THE LYRIC SPEAKER INVITES DESKTOP KARAOKE
If you like the idea of doing an Andrea Bocelli or Celine Dion in your home office, you’ll love the new COTODAMA Lyric Speaker.
Why so? Do we hear you ask? Because the moment you stream music to this speaker its rear panel turns the colour of a cafe latte while the lyrics to your chosen music are magically displayed on its front screen.
Lame, you might normally think. But hang on, the Lyric can sync with Japan’s biggest lyrics database called, SyncPower Corporation (PetitLyrics).
No wonder the name COTODAMA translates to Soul Of Words in Japanese.
What’s more, the Lyric has the techno-smarts to use what’s called its “expression engine’’ to put you in the mood and groove of the music by choosing fonts and animations that suit the mood of the music.
Bocelli love songs, for example, will display via fragile fonts that waft over the speaker’s screen. And Celine bellowing the title song from the movie Titanic might show as a barb-wired font with whip handles for all uppercase letters. Only kidding folks.
Controlling the Lyric's mode is via an app naturally. But be careful what you wish for because the app does Wi-Fi, but not Bluetooth, which is kind of daft given the device most of us would want to sync with the Lyric is a smartphone.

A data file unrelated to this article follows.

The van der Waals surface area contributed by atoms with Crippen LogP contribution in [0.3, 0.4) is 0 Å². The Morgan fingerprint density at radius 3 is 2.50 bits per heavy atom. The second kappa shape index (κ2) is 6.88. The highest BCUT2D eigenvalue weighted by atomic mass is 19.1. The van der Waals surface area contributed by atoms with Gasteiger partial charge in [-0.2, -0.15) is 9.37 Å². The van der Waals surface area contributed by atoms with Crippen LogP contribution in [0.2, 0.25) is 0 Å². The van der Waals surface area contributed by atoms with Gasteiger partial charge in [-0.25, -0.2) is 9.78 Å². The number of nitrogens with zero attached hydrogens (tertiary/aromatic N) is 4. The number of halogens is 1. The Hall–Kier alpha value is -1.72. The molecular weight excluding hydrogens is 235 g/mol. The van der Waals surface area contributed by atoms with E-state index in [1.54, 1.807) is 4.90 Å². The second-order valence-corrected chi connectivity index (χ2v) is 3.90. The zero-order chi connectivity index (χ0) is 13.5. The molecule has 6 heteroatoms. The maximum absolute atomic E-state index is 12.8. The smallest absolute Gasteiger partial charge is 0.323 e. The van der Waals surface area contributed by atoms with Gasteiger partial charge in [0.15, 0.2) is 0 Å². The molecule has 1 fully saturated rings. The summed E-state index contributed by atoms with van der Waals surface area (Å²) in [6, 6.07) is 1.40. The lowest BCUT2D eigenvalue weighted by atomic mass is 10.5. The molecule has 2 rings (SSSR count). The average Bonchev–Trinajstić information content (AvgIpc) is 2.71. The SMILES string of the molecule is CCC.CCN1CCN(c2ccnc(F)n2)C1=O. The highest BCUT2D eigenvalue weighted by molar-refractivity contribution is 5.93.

The Lyric's iOS software supports Deezer, Apple Music, Google Play, SoundCloud, YouTube and other music services. But Android owners will have to make do with just two: Spotify and the Lyric Speaker app.
The Lyric can crunch through 96khz/24bit FLAC files, and its frequency response is said to span 40Hz to 40KHz. The speaker compliment comprises a pair of coaxial drivers supported by two passive drivers.
Internally we are guessing the amplifiers are most likely class D digital chosen for their efficiency and low energy consumption relative to power output.
If you’re planning to put the Lyric on Santa’s bucket list, I doubt he’ll be delivering one this year even if you’ve been as innocent as an altar boy. This Lyric is handmade in Japan and limited to only 15 units per month. This Karaoke dream machine also costs an eye-watering US$4500.
One of the veterans of the Australian HiFi industry, Peter was formerly the Audio-Video Editor of the Herald Sun for over two decades. One of the most-respected audio journalists in Australia, Peter brings his unparalleled experience and a unique story-telling ability to StereoNET.
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